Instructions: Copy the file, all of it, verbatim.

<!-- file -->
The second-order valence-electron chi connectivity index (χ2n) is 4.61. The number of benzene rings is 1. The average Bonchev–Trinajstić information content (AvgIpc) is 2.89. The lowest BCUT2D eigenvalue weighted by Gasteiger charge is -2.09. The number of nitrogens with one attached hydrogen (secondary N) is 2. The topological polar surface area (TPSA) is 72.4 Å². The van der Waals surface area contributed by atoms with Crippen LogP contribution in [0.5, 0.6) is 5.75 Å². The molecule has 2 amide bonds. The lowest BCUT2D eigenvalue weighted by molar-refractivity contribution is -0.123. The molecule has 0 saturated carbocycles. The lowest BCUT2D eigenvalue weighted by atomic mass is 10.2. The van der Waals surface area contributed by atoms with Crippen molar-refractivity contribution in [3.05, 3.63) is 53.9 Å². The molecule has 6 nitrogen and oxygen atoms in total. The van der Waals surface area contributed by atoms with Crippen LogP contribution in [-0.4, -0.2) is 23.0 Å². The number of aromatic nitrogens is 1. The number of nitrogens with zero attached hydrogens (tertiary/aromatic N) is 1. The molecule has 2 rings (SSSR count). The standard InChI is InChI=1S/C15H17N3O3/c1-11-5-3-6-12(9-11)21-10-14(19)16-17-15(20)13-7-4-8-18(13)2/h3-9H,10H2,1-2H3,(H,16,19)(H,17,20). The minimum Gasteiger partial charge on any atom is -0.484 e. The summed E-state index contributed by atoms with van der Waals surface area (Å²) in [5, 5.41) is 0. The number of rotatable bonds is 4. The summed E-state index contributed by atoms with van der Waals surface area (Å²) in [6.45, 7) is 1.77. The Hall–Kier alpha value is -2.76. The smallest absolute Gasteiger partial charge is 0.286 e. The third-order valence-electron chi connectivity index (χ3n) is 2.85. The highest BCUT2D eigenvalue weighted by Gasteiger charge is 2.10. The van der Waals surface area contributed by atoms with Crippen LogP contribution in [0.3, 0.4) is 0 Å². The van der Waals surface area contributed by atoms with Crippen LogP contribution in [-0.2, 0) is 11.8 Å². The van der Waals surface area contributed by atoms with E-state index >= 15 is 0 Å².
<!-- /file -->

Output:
The second-order valence-electron chi connectivity index (χ2n) is 4.61. The number of benzene rings is 1. The average Bonchev–Trinajstić information content (AvgIpc) is 2.89. The lowest BCUT2D eigenvalue weighted by Gasteiger charge is -2.09. The number of nitrogens with one attached hydrogen (secondary N) is 2. The topological polar surface area (TPSA) is 72.4 Å². The van der Waals surface area contributed by atoms with Crippen LogP contribution in [0.5, 0.6) is 5.75 Å². The molecule has 2 amide bonds. The lowest BCUT2D eigenvalue weighted by molar-refractivity contribution is -0.123. The molecule has 0 saturated carbocycles. The lowest BCUT2D eigenvalue weighted by atomic mass is 10.2. The van der Waals surface area contributed by atoms with Crippen molar-refractivity contribution in [3.05, 3.63) is 53.9 Å². The molecule has 6 nitrogen and oxygen atoms in total. The van der Waals surface area contributed by atoms with Crippen LogP contribution in [-0.4, -0.2) is 23.0 Å². The number of aromatic nitrogens is 1. The number of nitrogens with zero attached hydrogens (tertiary/aromatic N) is 1. The molecule has 2 rings (SSSR count). The standard InChI is InChI=1S/C15H17N3O3/c1-11-5-3-6-12(9-11)21-10-14(19)16-17-15(20)13-7-4-8-18(13)2/h3-9H,10H2,1-2H3,(H,16,19)(H,17,20). The minimum Gasteiger partial charge on any atom is -0.484 e. The summed E-state index contributed by atoms with van der Waals surface area (Å²) in [5, 5.41) is 0. The number of rotatable bonds is 4. The summed E-state index contributed by atoms with van der Waals surface area (Å²) in [6.45, 7) is 1.77. The Hall–Kier alpha value is -2.76. The smallest absolute Gasteiger partial charge is 0.286 e. The third-order valence-electron chi connectivity index (χ3n) is 2.85. The highest BCUT2D eigenvalue weighted by Gasteiger charge is 2.10. The van der Waals surface area contributed by atoms with Crippen LogP contribution in [0.3, 0.4) is 0 Å². The van der Waals surface area contributed by atoms with Crippen LogP contribution in [-0.2, 0) is 11.8 Å². The van der Waals surface area contributed by atoms with E-state index >= 15 is 0 Å².